Fancy getting stuck into a sonnet or cosy with a canzone but no idea where to start? In her column, our poetry doctor* Hazel Burke’s using some old, but wise, words from sexy priest John Donne to think her through the big stuff. *she’s not a real doctor
John Donne. Extract from Meditation XVII (No man is an island)
No man is an island, entire of itself; every man is a piece of the continent, a part of the main. If a clod be washed away by the sea, Europe is the less, as well as if a promontory were, as well as if a manor of thy friend’s or of thine own were. Any man’s death diminishes me, because I am involved in mankind; and therefore never send to know for whom the bell tolls; it tolls for thee.
I’ve picked this poem, this month, because I think John Donne, writing about 400 years ago, helps me think more clearly about the strange days we’re living in than any of the stuff I’ve read in the news recently. Reading poetry is a good way of thinking through the big stuff.
I’ve extracted this small section from the full ‘Meditation XVII’ as a near-perfect example of how words and ideas can reverberate through the centuries. I suspect a lot of people recognise the phrases ‘no man is an island’ and ‘for whom the bell tolls’ even if they don’t know the longer piece they are taken from. It’s as though the lines are so good that they have escaped their original context, and burrowed into speeches, book titles and Bee Gees lyrics, like the pre-internet version of a cat meme.
Given that Donne probably wrote these words about 400 years ago, I’m fairly sure it’s not a Brexit poem. But I was reminded of the line ‘No man is an island…’ before the referendum and it made me look up the poem the day the result was announced. When I read it again it gave me goosebumps.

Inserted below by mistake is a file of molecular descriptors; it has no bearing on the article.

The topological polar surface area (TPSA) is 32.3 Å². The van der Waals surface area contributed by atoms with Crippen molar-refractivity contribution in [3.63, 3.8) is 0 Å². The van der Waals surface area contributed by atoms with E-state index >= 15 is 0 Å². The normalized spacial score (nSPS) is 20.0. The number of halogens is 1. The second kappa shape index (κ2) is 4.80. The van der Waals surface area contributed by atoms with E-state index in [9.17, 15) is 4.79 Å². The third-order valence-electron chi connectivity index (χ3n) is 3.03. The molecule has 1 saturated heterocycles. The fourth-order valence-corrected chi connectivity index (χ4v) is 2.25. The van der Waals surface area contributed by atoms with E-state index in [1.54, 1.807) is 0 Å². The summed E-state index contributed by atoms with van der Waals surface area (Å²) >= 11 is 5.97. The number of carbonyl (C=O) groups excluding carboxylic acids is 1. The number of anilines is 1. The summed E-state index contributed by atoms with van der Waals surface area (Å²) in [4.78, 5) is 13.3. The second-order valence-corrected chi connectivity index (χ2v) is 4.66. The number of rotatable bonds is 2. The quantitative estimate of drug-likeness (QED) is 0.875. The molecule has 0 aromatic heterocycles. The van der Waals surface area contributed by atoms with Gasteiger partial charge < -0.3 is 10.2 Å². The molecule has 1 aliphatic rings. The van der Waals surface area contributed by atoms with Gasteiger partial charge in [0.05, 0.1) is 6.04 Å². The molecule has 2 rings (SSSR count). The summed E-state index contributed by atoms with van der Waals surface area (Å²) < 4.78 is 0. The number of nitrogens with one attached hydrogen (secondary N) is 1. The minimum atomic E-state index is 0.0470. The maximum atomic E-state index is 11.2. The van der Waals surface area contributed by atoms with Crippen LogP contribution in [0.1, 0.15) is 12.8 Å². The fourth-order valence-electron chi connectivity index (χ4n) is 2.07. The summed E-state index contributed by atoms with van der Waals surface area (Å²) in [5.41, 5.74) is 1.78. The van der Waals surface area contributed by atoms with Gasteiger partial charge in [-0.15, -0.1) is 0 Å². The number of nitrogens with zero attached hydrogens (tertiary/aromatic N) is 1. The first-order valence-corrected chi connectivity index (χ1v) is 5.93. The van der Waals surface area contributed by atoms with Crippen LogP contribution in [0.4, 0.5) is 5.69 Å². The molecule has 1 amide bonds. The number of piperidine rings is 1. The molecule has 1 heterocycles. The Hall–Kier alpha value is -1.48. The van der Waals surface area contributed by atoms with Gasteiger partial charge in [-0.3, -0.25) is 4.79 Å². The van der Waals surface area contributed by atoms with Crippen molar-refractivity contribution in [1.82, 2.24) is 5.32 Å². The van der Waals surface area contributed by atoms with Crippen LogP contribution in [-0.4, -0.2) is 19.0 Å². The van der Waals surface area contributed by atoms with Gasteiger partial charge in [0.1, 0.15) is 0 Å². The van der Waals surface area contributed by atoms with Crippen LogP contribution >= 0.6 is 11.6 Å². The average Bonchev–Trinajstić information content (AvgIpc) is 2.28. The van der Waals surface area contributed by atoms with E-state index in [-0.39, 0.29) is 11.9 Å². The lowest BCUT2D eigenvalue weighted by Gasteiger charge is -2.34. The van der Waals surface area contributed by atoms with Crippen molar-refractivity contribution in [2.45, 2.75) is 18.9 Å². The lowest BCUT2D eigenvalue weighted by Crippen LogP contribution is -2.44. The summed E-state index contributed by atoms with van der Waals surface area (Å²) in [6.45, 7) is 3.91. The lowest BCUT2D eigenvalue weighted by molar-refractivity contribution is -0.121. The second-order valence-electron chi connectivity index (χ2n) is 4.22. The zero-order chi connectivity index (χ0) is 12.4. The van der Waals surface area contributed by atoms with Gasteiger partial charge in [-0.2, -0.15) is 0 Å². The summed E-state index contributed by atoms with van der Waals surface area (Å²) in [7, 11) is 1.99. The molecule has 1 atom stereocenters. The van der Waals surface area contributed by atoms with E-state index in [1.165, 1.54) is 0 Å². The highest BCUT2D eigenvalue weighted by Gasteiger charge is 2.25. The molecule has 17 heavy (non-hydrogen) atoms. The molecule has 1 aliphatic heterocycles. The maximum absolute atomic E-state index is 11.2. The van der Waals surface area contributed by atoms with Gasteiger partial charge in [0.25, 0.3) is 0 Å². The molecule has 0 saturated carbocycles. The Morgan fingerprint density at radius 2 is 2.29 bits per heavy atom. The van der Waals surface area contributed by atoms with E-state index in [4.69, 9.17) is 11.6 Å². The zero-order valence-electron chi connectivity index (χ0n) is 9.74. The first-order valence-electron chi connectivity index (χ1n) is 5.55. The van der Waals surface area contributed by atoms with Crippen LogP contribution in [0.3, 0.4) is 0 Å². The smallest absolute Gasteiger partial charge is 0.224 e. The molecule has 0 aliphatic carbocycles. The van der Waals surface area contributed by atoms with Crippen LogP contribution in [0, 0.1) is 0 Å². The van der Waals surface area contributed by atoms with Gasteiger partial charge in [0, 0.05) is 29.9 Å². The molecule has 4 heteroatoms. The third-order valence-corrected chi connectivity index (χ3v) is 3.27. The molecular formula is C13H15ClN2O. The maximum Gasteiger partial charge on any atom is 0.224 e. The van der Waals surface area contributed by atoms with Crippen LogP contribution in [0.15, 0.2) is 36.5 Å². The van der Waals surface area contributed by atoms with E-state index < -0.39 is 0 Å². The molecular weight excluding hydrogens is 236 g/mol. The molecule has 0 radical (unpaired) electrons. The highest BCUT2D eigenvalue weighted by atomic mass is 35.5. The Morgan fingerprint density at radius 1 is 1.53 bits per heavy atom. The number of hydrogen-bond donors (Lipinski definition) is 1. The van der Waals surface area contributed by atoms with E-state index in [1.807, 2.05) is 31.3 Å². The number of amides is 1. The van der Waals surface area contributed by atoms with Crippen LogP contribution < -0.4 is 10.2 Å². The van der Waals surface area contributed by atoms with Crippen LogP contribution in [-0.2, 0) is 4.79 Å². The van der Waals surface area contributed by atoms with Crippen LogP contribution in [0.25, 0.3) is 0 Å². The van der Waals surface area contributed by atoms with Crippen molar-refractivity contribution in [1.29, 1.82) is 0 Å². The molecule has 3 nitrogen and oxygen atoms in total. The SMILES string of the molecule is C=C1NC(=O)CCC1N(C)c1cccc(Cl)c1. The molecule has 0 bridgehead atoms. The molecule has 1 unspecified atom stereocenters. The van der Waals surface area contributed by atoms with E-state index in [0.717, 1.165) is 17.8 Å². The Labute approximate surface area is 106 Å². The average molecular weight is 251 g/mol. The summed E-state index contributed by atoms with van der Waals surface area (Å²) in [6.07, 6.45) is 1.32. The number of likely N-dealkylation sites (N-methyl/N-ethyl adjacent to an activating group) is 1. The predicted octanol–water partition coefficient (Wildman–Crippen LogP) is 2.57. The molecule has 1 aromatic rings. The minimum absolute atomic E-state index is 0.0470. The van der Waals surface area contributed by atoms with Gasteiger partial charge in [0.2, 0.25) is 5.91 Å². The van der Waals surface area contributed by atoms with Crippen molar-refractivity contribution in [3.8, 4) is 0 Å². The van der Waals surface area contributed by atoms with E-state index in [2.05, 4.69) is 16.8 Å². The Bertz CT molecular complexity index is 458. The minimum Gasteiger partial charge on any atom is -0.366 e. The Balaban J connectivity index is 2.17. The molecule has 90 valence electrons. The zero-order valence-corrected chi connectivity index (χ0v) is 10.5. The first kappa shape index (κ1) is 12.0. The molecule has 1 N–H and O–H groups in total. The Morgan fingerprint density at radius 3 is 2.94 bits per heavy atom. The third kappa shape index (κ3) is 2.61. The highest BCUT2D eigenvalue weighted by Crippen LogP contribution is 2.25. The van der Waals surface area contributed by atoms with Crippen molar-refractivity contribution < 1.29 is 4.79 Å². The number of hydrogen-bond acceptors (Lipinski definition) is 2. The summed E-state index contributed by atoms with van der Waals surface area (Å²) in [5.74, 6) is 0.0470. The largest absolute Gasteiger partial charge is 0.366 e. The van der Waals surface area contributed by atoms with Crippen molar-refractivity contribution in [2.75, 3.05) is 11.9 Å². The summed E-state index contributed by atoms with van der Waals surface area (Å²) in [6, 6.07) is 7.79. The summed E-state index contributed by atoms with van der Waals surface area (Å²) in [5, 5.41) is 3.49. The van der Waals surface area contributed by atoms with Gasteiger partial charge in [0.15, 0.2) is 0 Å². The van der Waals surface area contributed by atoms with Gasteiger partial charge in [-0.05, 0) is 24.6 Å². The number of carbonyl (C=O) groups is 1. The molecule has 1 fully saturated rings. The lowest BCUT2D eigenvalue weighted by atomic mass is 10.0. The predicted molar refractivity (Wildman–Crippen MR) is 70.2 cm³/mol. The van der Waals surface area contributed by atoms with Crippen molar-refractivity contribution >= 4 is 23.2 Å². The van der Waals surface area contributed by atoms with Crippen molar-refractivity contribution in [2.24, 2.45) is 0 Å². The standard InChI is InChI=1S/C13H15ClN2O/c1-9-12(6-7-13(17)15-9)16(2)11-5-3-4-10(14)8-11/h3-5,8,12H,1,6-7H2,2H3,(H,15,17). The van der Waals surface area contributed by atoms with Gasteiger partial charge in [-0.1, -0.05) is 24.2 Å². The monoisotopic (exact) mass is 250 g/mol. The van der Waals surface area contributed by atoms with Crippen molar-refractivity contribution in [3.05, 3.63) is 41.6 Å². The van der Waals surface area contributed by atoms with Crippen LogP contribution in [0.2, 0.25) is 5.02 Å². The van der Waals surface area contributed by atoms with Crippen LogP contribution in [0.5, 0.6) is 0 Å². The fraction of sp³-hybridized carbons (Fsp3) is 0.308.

The idea behind these sentences is simple: tiny as we are, we make up increasingly tiny fractions of larger groups. It’s a bit like when children end their address ‘Planet Earth, The Solar System, The Galaxy, The Universe’.
So if a ‘clod’ (a small piece of soil or earth) is washed away from your, or your neighbour’s land, the same sized piece is lost from the whole continent. And if a life is lost, we are all ‘diminished’ because it is a loss to humankind as well as to a small group of family or friends.
“Donne reminds me that I am part of a much, much wider whole.”
People might make maps and draw borders on them, but mud, fish, clouds, pollution, and morals do not stop at borders.
For all kinds of reasons, I tend to think of myself as a larger part of a fairly small group: my family and friends; my street; my city. Of course, I am a part of all of those groups, but Donne reminds me that I am part of a much, much wider whole.
Donne was a Catholic-turned-Anglican-priest and the writer of some of the sexiest poetry ever put down on manuscript. He probably wrote this meditation during his last illness, knowing or suspecting that he was close to death, and reflecting on the religious meaning of death and dying.
On the face of it, he and I do not have much in common. Geographically, Donne lived about 200 miles away from where I live: relatively close, globally speaking. In all other ways our lives are almost unimaginably different. Donne was not, of course, writing for 2016 readers. I’ve read thousands of newly minted words about politics this year. And yet these few words from 400 years ago are somehow so elementally true that they speak more to me than all the others.3593 Views
Hazel likes seed catalogues, maps and toast. She lives in Manchester. @oxpecking